"The competition between the US and the USSR in space exploration was very fierce. And the USSR succeeded first [...] Yuri Gagarin became a symbol of space research, of humankind's victory over nature, of the victory of the Soviet regime and its successes," said Irina Zeibārte of the Latvian National History Museum.
"This caused a number of changes related to place names and other names [..]. For example, I have heard that Arvīds Pelše, Secretary of the Latvian Communist Party, had suggested changing Rīga's name to Gagarin," said Zeibārte.
"We know that thankfully Rīga wasn't renamed Gagarin, but [Gagarin's] home town in Russia - Gzhatsk - was. However Rīga wasn't entirely unaffected by the enthusiasm for space exploration. Two streets were named after things related to space: Gagarin street and Cosmonautics avenue," Zeibārte said.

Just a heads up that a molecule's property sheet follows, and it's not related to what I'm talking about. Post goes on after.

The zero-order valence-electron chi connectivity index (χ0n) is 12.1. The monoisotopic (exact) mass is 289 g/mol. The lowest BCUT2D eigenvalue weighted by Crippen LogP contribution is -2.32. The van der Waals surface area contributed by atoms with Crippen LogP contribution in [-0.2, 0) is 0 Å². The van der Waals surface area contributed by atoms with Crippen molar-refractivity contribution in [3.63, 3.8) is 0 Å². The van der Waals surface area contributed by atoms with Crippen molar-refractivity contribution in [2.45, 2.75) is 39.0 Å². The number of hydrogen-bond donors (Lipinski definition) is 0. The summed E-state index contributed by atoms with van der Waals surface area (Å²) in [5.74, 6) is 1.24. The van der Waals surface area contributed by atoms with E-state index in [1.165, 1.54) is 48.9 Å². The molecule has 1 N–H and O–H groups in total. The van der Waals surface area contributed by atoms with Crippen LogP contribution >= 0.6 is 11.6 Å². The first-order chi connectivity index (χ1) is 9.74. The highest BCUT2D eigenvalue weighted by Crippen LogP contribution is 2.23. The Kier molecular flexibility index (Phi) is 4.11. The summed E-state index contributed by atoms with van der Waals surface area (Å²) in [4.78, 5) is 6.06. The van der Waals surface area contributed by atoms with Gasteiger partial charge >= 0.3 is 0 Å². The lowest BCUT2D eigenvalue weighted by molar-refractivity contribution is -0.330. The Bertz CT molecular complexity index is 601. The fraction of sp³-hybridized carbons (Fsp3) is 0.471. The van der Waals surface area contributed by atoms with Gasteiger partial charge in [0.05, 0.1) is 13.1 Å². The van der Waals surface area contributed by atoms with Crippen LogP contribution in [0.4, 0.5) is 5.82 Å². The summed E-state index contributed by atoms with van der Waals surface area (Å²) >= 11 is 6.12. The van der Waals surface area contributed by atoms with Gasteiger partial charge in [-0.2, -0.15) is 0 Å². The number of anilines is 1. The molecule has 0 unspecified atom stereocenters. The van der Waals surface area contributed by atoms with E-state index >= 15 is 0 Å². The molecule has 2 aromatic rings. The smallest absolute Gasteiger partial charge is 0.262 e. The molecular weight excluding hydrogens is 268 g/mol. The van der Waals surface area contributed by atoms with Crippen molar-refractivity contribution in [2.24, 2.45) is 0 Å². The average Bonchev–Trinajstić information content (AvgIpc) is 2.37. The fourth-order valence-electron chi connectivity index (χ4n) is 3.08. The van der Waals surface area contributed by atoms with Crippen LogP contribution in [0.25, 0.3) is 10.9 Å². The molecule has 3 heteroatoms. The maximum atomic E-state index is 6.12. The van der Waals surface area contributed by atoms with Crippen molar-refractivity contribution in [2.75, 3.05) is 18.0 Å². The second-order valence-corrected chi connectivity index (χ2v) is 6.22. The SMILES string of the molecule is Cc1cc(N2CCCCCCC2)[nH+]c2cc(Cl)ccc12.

"The latter is now Dudayev's avenue, and the former regained its historical title of Ropažu street," the historian told Latvian Television.
Yuri Gagarin has visited Rīga, however the idea to rename the Latvian capital came to Pelše before the visit took place. Zeibārte claimed the idea was related to Pelše's bid to build up his credentials within the Communist Party.